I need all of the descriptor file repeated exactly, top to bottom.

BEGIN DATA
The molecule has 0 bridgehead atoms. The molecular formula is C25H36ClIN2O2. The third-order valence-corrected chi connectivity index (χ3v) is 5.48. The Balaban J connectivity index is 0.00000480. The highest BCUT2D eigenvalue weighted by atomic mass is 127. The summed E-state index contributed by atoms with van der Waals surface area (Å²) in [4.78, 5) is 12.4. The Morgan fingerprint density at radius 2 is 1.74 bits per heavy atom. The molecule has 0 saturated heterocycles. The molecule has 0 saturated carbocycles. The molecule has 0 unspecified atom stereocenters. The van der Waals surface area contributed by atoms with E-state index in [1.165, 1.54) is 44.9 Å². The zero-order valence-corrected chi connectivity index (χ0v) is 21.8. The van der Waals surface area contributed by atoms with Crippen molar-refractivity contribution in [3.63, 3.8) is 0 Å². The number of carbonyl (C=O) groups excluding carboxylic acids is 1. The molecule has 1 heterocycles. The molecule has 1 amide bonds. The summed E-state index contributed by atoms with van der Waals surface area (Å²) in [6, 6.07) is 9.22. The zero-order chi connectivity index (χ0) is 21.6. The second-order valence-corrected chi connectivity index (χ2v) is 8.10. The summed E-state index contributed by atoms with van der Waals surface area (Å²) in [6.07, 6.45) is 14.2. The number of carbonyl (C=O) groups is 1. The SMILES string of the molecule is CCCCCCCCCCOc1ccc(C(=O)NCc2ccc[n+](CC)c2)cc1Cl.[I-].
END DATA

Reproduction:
The molecule has 0 bridgehead atoms. The molecular formula is C25H36ClIN2O2. The third-order valence-corrected chi connectivity index (χ3v) is 5.48. The Balaban J connectivity index is 0.00000480. The highest BCUT2D eigenvalue weighted by atomic mass is 127. The summed E-state index contributed by atoms with van der Waals surface area (Å²) in [4.78, 5) is 12.4. The Morgan fingerprint density at radius 2 is 1.74 bits per heavy atom. The molecule has 0 saturated heterocycles. The molecule has 0 saturated carbocycles. The molecule has 0 unspecified atom stereocenters. The van der Waals surface area contributed by atoms with E-state index in [1.165, 1.54) is 44.9 Å². The zero-order valence-corrected chi connectivity index (χ0v) is 21.8. The van der Waals surface area contributed by atoms with Crippen molar-refractivity contribution in [3.63, 3.8) is 0 Å². The number of carbonyl (C=O) groups excluding carboxylic acids is 1. The molecule has 1 heterocycles. The molecule has 1 amide bonds. The summed E-state index contributed by atoms with van der Waals surface area (Å²) in [6, 6.07) is 9.22. The zero-order chi connectivity index (χ0) is 21.6. The second-order valence-corrected chi connectivity index (χ2v) is 8.10. The summed E-state index contributed by atoms with van der Waals surface area (Å²) in [6.07, 6.45) is 14.2. The number of carbonyl (C=O) groups is 1. The SMILES string of the molecule is CCCCCCCCCCOc1ccc(C(=O)NCc2ccc[n+](CC)c2)cc1Cl.[I-].